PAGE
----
DOBSON — It’s Saturday afternoon outside Surry Central High School, and the familiar sounds of a 100-year-old song drift through the Dobson air with the help of a stiff breeze.
A listener immediately identifies the tune as “Li’l Liza Jane” and figures the musician deftly rendering an instrumental version of it on the banjo, from an almost-hidden corner of SCHS, must be some geezer who’s been performing it for decades.
A closer look reveals the banjo picker to be a young boy, 11 to be exact, who is playing “Li’l Liza Jane” accompanied by a girl on fiddle and another flatfooting nearby. The three are engaged in a mini-jam session outside the high school, where the eighth-annual Surry Old-Time Fiddlers Convention is under way in the gymnasium during the second of its two-day run.
The banjoist takes a brief break to identify himself as Ethan Pardue of Sparta, and explains his interest in old-time music.
“It’s easy and fun — really easy to pick up,” the youth says before launching into another tune, the kind of thing which was music to the ears of fiddlers convention officials in addition to passersby.
“That’s one of our focuses,” Buck Buckner, a convention organizer who also is a musician, said of efforts to involve young people in the art of old-time music which took root years ago in this region of North Carolina and Virginia.
After the early 1900s when the music gained tremendous popularity, it became passed down from one generation to another by family members or old masters such as legendary local fiddler Tommy Jarrell.
Fast-forwarding a century later, the tradition is being kept alive by efforts such as the Junior Appalachian Musicians (JAM) program being offered in public schools. Buckner said Alleghany and Grayson County, Virginia, have put a special emphasis on integrating old-time music into the schools.
“That’s fueling the young musicians,” Buckner said of the movement. “I think it is going really well.”
Buckner also pointed to efforts closer to home, including the development of a traditional music program at Surry Community College — right next door to Surry Central High.
“We’ve built it into the curriculum in the social sciences division,” SCC official Marion Venable said on Friday night in the Central gym.
She said the traditional music program really got started last summer with camps for children, and there now seems to be a big interest in the old-time genre among young people — who are buying instruments and learning to play.
Venable added that this has been perpetuated through special activities such as a March 21 performance at the college by a trio of local old-time musicians – Kirk Sutphin, Kevin Fore and Andy Edmonds.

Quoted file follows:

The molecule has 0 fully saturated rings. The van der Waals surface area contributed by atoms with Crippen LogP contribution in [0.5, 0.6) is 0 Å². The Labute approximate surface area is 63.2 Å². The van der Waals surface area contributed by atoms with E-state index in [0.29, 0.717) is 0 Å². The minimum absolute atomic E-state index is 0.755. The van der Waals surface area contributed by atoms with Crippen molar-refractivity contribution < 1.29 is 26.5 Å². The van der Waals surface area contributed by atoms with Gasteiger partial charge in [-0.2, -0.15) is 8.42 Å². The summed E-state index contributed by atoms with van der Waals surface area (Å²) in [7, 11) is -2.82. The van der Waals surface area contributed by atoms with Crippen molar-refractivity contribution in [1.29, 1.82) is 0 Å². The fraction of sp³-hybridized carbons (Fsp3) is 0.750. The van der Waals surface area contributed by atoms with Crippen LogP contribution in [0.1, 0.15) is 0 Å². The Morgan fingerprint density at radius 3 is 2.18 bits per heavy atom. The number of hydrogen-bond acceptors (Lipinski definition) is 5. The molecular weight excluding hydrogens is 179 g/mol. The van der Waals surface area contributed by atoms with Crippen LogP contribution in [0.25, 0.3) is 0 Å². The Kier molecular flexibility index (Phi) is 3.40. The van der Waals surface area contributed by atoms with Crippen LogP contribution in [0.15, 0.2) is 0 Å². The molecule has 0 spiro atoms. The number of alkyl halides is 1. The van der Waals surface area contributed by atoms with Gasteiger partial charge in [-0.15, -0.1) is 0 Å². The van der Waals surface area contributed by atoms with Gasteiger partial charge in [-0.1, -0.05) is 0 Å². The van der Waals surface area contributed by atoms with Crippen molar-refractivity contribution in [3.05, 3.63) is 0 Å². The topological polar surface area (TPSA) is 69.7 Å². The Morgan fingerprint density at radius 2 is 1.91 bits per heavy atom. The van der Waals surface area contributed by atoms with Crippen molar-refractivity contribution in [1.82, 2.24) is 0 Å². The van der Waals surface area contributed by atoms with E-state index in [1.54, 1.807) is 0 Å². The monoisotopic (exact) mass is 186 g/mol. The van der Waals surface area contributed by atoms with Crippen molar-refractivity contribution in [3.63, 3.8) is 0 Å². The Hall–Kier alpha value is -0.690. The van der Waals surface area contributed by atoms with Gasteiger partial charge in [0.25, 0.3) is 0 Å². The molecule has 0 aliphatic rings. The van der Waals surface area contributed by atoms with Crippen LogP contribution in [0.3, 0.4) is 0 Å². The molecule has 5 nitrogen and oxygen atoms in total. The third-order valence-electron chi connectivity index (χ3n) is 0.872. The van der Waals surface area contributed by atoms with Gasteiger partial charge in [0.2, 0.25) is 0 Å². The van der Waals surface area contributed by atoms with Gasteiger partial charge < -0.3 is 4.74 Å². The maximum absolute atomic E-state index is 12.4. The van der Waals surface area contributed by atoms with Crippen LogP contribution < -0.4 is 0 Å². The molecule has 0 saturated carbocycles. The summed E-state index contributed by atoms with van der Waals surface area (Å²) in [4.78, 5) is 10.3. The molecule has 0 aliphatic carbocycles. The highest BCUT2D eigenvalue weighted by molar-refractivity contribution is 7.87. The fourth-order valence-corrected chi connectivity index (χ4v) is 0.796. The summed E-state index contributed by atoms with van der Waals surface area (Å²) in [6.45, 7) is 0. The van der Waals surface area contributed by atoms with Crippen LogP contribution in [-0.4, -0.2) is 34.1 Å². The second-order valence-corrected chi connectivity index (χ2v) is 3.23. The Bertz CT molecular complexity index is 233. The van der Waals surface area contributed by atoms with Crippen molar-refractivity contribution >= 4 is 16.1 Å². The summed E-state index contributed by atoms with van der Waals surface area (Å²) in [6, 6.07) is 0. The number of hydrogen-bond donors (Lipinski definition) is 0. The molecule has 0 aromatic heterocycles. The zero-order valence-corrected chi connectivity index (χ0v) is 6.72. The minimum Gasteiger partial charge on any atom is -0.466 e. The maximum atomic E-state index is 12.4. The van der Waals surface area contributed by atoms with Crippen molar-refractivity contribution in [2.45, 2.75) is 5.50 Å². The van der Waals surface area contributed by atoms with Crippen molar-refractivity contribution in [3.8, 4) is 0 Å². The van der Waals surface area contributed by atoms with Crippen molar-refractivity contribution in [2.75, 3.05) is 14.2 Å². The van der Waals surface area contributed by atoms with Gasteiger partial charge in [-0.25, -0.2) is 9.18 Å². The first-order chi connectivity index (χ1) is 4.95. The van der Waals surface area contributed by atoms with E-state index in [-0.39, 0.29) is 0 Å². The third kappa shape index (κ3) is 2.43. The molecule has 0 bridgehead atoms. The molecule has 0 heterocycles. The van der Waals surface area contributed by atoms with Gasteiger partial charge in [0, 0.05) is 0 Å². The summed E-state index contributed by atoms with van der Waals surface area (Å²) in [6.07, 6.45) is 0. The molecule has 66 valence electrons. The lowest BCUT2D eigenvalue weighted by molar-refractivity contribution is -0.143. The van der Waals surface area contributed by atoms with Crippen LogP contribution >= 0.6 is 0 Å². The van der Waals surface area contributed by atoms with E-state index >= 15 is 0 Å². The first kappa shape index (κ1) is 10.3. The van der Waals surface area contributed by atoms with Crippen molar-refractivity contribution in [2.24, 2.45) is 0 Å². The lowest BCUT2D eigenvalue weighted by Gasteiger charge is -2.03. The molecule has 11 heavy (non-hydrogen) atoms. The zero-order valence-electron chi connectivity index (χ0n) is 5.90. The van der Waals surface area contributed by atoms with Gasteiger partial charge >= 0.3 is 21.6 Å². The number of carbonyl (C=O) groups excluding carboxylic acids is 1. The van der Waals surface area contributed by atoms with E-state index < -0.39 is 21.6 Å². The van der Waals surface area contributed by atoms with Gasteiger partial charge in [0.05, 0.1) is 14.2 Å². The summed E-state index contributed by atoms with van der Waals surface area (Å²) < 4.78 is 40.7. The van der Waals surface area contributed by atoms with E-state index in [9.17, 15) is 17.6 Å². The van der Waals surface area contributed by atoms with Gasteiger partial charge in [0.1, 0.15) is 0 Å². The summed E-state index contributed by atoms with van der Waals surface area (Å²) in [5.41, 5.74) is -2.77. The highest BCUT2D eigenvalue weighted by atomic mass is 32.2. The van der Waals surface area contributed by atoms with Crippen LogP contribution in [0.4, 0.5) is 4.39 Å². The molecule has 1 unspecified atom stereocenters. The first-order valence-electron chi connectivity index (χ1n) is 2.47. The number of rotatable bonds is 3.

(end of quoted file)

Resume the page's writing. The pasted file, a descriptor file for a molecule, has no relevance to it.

“It was fabulous,” Venable said.
Reflecting its emphasis on having younger musicians interested and carrying on its tradition, the Surry Old-Time Fiddlers Convention provides those being exposed to the genre a creative outlet for what they’ve learned.
Attending the convention allows them not only to display their skills in a competitive setting, but to bond with and learn from other musicians young and old alike.
“These little kids will blow you away,” Buckner said of children playing onstage who were as young as 6.
About 35 individual youth competitors registered for Saturday’s convention events along with about 60 adults, performing throughout the day in categories including guitar, folk song, banjo, fiddle, dance and variety.
Around 20 bands were expected to compete, with that part of the event concluding Saturday night.
Unlike other conventions that include both bluegrass and old-time music, the Surry convention is restricted to the latter.
With its competition component set aside for Saturday, the fiddlers convention kicked off Friday night with a segment that has proved popular during its duration, a community dance.
The Surry Central gym was crowded for an appearance by two acclaimed old-time groups from Grayson County, Virginia, The New Ballards Branch Bogtrotters and The Whitetop Mountain Band.
After the Whitetop group got the room going — with folks either dancing or listening while tapping their feet to its rousing tunes — the Bogtrotters and their leader, fiddler Eddie Bond, took over from there.
It further electrified the gathering with songs such as “Who Broke the Lock on the Henhouse Door?” and “Honeysuckle Rag.”
Although the fiddlers convention was moved for this year from its usual venue (the community college gym undergoing maintenance work) to its counterpart facility next door at Surry Central High, the event didn’t miss a beat, according to Buckner.
“It’s been smooth,” the convention organizer said.
“The high school couldn’t have been more accommodating.”
Tom Joyce may be reached at 336-415-4693 or on Twitter @Me_Reporter.